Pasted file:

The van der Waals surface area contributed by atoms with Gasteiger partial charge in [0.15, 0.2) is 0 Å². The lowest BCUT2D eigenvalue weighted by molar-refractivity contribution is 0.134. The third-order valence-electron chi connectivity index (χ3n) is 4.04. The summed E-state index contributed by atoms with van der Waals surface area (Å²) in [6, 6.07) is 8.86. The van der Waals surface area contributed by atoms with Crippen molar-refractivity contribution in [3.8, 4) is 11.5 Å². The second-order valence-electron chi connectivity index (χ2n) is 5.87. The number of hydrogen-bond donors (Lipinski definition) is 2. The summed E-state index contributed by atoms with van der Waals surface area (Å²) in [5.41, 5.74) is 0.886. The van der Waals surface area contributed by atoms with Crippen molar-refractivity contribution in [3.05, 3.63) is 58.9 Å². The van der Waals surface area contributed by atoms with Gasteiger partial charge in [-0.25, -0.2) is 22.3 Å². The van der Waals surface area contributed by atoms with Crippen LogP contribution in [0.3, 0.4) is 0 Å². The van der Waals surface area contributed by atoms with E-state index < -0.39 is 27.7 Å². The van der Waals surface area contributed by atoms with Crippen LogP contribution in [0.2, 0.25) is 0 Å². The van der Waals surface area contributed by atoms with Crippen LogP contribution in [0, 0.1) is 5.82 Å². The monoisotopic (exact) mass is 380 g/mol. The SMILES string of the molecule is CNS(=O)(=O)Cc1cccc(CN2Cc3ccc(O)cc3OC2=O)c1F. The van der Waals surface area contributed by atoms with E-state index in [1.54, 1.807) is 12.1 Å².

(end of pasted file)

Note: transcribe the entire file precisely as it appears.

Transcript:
The van der Waals surface area contributed by atoms with Gasteiger partial charge in [0.15, 0.2) is 0 Å². The lowest BCUT2D eigenvalue weighted by molar-refractivity contribution is 0.134. The third-order valence-electron chi connectivity index (χ3n) is 4.04. The summed E-state index contributed by atoms with van der Waals surface area (Å²) in [6, 6.07) is 8.86. The van der Waals surface area contributed by atoms with Crippen molar-refractivity contribution in [3.8, 4) is 11.5 Å². The second-order valence-electron chi connectivity index (χ2n) is 5.87. The number of hydrogen-bond donors (Lipinski definition) is 2. The summed E-state index contributed by atoms with van der Waals surface area (Å²) in [5.41, 5.74) is 0.886. The van der Waals surface area contributed by atoms with Crippen molar-refractivity contribution in [3.05, 3.63) is 58.9 Å². The van der Waals surface area contributed by atoms with Gasteiger partial charge in [-0.25, -0.2) is 22.3 Å². The van der Waals surface area contributed by atoms with Crippen LogP contribution in [0.3, 0.4) is 0 Å². The van der Waals surface area contributed by atoms with E-state index < -0.39 is 27.7 Å². The van der Waals surface area contributed by atoms with Crippen LogP contribution in [0.2, 0.25) is 0 Å². The van der Waals surface area contributed by atoms with Crippen LogP contribution in [0, 0.1) is 5.82 Å². The monoisotopic (exact) mass is 380 g/mol. The SMILES string of the molecule is CNS(=O)(=O)Cc1cccc(CN2Cc3ccc(O)cc3OC2=O)c1F. The van der Waals surface area contributed by atoms with E-state index in [1.54, 1.807) is 12.1 Å².